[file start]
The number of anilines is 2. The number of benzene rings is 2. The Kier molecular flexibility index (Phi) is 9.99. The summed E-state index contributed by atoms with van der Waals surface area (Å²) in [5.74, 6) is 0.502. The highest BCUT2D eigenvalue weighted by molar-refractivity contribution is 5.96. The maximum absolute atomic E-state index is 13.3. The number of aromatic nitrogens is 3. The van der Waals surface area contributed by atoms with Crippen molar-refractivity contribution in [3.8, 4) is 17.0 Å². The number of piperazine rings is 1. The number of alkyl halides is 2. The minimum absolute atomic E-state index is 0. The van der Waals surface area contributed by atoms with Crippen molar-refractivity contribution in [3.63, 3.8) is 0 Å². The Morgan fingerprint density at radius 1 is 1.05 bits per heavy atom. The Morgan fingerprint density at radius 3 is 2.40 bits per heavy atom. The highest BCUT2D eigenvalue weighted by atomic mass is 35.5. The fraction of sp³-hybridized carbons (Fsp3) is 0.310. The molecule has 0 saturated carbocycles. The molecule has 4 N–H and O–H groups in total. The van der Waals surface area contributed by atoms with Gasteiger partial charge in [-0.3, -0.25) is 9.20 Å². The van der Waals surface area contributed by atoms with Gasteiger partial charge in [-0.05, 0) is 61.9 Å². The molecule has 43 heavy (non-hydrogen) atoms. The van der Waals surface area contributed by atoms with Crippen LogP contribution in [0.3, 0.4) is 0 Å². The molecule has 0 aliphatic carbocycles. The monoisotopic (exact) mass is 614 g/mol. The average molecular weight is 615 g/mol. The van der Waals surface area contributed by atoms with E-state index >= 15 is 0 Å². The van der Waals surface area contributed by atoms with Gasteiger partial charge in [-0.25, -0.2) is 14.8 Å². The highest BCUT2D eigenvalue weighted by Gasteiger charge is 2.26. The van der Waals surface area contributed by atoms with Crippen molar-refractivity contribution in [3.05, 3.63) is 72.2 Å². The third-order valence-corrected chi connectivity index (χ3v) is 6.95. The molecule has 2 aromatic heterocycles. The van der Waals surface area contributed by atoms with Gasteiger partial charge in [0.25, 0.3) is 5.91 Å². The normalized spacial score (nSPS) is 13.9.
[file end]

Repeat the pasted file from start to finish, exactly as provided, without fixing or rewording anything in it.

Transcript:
The number of anilines is 2. The number of benzene rings is 2. The Kier molecular flexibility index (Phi) is 9.99. The summed E-state index contributed by atoms with van der Waals surface area (Å²) in [5.74, 6) is 0.502. The highest BCUT2D eigenvalue weighted by molar-refractivity contribution is 5.96. The maximum absolute atomic E-state index is 13.3. The number of aromatic nitrogens is 3. The van der Waals surface area contributed by atoms with Crippen molar-refractivity contribution in [3.8, 4) is 17.0 Å². The number of piperazine rings is 1. The number of alkyl halides is 2. The minimum absolute atomic E-state index is 0. The van der Waals surface area contributed by atoms with Crippen molar-refractivity contribution in [3.63, 3.8) is 0 Å². The Morgan fingerprint density at radius 1 is 1.05 bits per heavy atom. The Morgan fingerprint density at radius 3 is 2.40 bits per heavy atom. The highest BCUT2D eigenvalue weighted by atomic mass is 35.5. The fraction of sp³-hybridized carbons (Fsp3) is 0.310. The molecule has 0 saturated carbocycles. The molecule has 4 N–H and O–H groups in total. The van der Waals surface area contributed by atoms with Gasteiger partial charge in [-0.3, -0.25) is 9.20 Å². The van der Waals surface area contributed by atoms with Gasteiger partial charge in [-0.05, 0) is 61.9 Å². The molecule has 43 heavy (non-hydrogen) atoms. The van der Waals surface area contributed by atoms with Crippen LogP contribution in [0.3, 0.4) is 0 Å². The molecule has 0 aliphatic carbocycles. The monoisotopic (exact) mass is 614 g/mol. The average molecular weight is 615 g/mol. The van der Waals surface area contributed by atoms with E-state index >= 15 is 0 Å². The van der Waals surface area contributed by atoms with Gasteiger partial charge in [-0.25, -0.2) is 14.8 Å². The highest BCUT2D eigenvalue weighted by Gasteiger charge is 2.26. The van der Waals surface area contributed by atoms with Crippen molar-refractivity contribution in [3.05, 3.63) is 72.2 Å². The third-order valence-corrected chi connectivity index (χ3v) is 6.95. The molecule has 2 aromatic heterocycles. The van der Waals surface area contributed by atoms with Gasteiger partial charge in [0.25, 0.3) is 5.91 Å². The normalized spacial score (nSPS) is 13.9.